Comedy films

Greener Grass review – weird and impassive satire of the sunny suburbs | Comedy movies


Jocelyn DeBoer and Dawn Luebbe are Los Angeles comedians and veterans of the improv group Upright Citizens Brigade Theater who are now making their debut as writer-director-stars of this painstakingly deadpan suburban satire inhabited by people from a spotlessly clean with notes from Stepford and Todd Solondz. The title may lead you to think it’s all about envy – the gnawing agony that your neighbors’ lawns are more lush, their SUVs bigger, etc. – but this is not the case, or not exactly.

DeBoer and Luebbe play Jill and Lisa, two competitive soccer best friends and housewives moms whose husbands earn a living; they live in a small, well-maintained community where people get around in golf carts. Jill has a strange urge to please people, so when Lisa says that Jill’s new baby is adorable, Jill impulsively offers it to her and Lisa accepts.

This bizarre glassy-eyed trade, accepted as perfectly normal by everyone involved but gradually regretted by Jill as a sleepwalker starting to wake up, colors the rest of the film with an air of surreal horror. Weird hallucinatory things happen, semi-symbolic metamorphoses occur, and Jill begins to lose her sparkle of perfection.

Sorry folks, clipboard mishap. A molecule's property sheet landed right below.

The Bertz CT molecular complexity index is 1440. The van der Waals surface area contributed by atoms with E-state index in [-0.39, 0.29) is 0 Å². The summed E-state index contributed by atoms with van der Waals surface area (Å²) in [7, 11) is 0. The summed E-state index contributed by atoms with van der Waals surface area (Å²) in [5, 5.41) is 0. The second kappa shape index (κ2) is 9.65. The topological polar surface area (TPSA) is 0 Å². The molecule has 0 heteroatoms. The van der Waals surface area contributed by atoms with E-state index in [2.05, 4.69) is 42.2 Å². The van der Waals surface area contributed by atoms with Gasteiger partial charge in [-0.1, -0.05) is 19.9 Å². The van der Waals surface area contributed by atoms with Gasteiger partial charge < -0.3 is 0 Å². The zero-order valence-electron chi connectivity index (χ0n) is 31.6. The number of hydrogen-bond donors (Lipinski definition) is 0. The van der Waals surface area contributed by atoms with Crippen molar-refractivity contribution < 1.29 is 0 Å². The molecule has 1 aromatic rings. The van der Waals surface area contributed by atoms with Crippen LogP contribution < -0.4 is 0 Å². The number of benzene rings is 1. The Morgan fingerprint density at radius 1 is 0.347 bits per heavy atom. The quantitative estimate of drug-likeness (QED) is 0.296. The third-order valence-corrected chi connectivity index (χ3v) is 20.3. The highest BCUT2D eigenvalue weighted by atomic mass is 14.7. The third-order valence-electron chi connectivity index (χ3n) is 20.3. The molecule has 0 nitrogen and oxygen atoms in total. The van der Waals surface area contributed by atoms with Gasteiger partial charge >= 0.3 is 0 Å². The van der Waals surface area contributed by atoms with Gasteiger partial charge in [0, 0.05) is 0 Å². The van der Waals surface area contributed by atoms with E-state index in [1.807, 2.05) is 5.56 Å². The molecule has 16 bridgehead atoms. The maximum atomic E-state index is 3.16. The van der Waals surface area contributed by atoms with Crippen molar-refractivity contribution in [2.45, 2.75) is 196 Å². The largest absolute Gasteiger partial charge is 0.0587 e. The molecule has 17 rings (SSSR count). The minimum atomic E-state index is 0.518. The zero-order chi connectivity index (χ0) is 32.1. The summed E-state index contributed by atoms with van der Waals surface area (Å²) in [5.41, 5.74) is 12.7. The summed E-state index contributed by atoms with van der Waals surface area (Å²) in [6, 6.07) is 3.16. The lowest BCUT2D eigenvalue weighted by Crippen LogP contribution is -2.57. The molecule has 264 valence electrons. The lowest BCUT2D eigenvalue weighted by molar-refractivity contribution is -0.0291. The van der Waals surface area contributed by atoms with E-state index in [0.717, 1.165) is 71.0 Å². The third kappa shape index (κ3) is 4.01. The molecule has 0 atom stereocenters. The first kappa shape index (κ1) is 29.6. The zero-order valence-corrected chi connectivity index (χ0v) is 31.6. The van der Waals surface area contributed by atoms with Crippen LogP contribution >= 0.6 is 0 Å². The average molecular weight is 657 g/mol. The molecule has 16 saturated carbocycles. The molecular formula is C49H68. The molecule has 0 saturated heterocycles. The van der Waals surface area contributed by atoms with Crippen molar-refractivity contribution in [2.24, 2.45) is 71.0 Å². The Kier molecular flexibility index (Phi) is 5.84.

Of course, there is a fish-in-a-barrel quality to this film’s targets, and like so much satire, I suspected that “weird” is easier than “funny.” But it grew on me. There is something surprising about the TV shows kids watch, including a daytime adventure called Kids With Knives, and I loved Jill’s horrified reaction to her incontinent child Julian (Julian Hillard) who is yelling weirdly. : “Mom is a school! “I’m a mom, full of coins and clocks!” “

It creates its own self-contained, unhealthy percocet aesthetic, and it may be a film for contemporary America’s opioid culture.

Greener Grass is released in the UK on November 22.